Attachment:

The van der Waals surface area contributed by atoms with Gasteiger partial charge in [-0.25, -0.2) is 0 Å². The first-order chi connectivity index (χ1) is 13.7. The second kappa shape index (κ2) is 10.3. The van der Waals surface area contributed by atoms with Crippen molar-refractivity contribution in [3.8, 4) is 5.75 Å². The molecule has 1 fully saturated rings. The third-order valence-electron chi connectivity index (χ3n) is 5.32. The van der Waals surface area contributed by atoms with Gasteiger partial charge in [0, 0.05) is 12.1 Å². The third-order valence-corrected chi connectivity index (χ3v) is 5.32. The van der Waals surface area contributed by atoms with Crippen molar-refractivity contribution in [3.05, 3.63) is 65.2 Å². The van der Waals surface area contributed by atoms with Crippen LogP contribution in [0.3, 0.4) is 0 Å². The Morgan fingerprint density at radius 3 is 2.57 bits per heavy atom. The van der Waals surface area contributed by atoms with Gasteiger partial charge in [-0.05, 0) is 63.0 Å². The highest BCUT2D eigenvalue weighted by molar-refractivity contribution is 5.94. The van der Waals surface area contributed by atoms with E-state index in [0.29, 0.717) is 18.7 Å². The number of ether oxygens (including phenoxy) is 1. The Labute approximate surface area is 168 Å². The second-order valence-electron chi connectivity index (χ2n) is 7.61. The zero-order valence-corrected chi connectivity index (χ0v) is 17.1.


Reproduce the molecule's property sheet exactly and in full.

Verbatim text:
The van der Waals surface area contributed by atoms with Gasteiger partial charge in [-0.25, -0.2) is 0 Å². The first-order chi connectivity index (χ1) is 13.7. The second kappa shape index (κ2) is 10.3. The van der Waals surface area contributed by atoms with Crippen molar-refractivity contribution in [3.8, 4) is 5.75 Å². The molecule has 1 fully saturated rings. The third-order valence-electron chi connectivity index (χ3n) is 5.32. The van der Waals surface area contributed by atoms with Gasteiger partial charge in [0, 0.05) is 12.1 Å². The third-order valence-corrected chi connectivity index (χ3v) is 5.32. The van der Waals surface area contributed by atoms with Crippen molar-refractivity contribution in [3.05, 3.63) is 65.2 Å². The van der Waals surface area contributed by atoms with Crippen LogP contribution in [0.3, 0.4) is 0 Å². The Morgan fingerprint density at radius 3 is 2.57 bits per heavy atom. The van der Waals surface area contributed by atoms with Gasteiger partial charge in [-0.05, 0) is 63.0 Å². The highest BCUT2D eigenvalue weighted by molar-refractivity contribution is 5.94. The van der Waals surface area contributed by atoms with E-state index in [0.29, 0.717) is 18.7 Å². The number of ether oxygens (including phenoxy) is 1. The Labute approximate surface area is 168 Å². The second-order valence-electron chi connectivity index (χ2n) is 7.61. The zero-order valence-corrected chi connectivity index (χ0v) is 17.1.